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Health care worker safety advocates petitioning the Food and Drug Administration (FDA) to withdraw conventional needle devices outlined their request for action as follows:
- The FDA has identified five design criteria for these medical devices, all of which should be met in order to maximize safety to the health care worker:
1. A fixed safety feature provides a barrier between the hands and the needle after use.
2. The safety feature allows or requires the worker’s hands to remain behind the needle at all times.
3. The safety feature is an integral part of the device and not an accessory.
4. The safety feature is in effect before disassembly, if any, and remains in effect after disposal.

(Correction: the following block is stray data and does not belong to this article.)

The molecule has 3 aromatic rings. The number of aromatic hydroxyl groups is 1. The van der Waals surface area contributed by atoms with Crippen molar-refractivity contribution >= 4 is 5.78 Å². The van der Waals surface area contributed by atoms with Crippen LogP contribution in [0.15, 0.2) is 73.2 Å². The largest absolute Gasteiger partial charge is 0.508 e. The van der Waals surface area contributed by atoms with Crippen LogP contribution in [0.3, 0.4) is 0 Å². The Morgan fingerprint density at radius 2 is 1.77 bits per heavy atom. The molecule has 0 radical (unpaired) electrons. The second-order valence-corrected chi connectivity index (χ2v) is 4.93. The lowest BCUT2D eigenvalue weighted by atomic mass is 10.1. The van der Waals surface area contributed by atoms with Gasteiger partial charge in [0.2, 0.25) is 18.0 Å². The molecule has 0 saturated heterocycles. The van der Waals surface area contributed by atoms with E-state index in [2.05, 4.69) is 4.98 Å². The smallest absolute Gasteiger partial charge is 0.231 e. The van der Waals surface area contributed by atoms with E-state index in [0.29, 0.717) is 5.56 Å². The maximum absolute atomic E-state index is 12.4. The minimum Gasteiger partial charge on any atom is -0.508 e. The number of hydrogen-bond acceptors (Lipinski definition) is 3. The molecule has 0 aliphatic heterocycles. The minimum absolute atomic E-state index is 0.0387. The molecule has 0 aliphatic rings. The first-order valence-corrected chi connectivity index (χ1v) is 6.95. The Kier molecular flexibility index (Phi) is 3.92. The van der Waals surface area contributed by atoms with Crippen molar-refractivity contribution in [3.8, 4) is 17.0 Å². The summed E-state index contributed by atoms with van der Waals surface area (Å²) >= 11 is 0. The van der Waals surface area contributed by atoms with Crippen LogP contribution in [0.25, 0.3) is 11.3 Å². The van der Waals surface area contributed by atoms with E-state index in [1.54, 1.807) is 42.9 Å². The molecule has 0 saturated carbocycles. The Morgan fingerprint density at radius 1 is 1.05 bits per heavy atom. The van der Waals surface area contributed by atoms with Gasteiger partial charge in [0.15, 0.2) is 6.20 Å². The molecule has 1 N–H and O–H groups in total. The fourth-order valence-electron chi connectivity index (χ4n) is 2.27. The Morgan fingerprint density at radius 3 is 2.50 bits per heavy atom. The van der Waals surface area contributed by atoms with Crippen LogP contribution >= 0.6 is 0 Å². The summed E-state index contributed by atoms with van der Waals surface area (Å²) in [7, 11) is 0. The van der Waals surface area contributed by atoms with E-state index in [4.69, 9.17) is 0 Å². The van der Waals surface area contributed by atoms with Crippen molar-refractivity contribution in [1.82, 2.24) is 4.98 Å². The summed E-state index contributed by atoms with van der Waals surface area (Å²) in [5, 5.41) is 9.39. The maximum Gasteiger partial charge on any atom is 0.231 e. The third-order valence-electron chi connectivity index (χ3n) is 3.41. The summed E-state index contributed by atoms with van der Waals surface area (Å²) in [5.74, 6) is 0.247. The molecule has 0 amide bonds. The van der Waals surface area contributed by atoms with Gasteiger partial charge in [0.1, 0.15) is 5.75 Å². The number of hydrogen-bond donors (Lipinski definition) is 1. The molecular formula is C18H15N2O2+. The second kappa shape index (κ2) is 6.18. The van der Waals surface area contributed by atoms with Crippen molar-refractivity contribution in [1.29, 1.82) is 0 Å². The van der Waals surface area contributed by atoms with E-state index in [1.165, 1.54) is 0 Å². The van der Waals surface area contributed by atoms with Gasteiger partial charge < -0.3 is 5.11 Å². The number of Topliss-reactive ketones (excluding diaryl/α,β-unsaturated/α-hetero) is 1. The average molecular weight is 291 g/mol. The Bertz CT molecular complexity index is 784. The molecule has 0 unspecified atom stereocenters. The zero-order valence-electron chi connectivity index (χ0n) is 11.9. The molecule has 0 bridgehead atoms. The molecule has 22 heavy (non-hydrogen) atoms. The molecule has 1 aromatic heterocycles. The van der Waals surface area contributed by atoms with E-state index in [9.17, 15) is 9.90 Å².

5. The device should be simple and easy to use, requiring little training.
- This petition requests that the FDA take three types of action:
1. We request that the FDA ban the following devices:
A. unsafe IV catheters that do not meet the above criteria;
B. blood collection devices (needles and tube holders) that do not meet the above criteria;
C. blood collection needle sets ("butterfly syringes") that do not meet the above criteria;
D. glass capillary tubes;
E. IV infusion equipment that does not use needleless technology or recessed needles.
2. We request that the FDA issue the five criteria above as performance standards following the procedures set forth in 21 CFR Part 861 to prevent new unsafe devices from entering the market.
3. We request a performance standard requiring that labeling for conventional syringes indicate: "To prevent possible exposure to HIV and hepatitis, do not use for standard blood draws."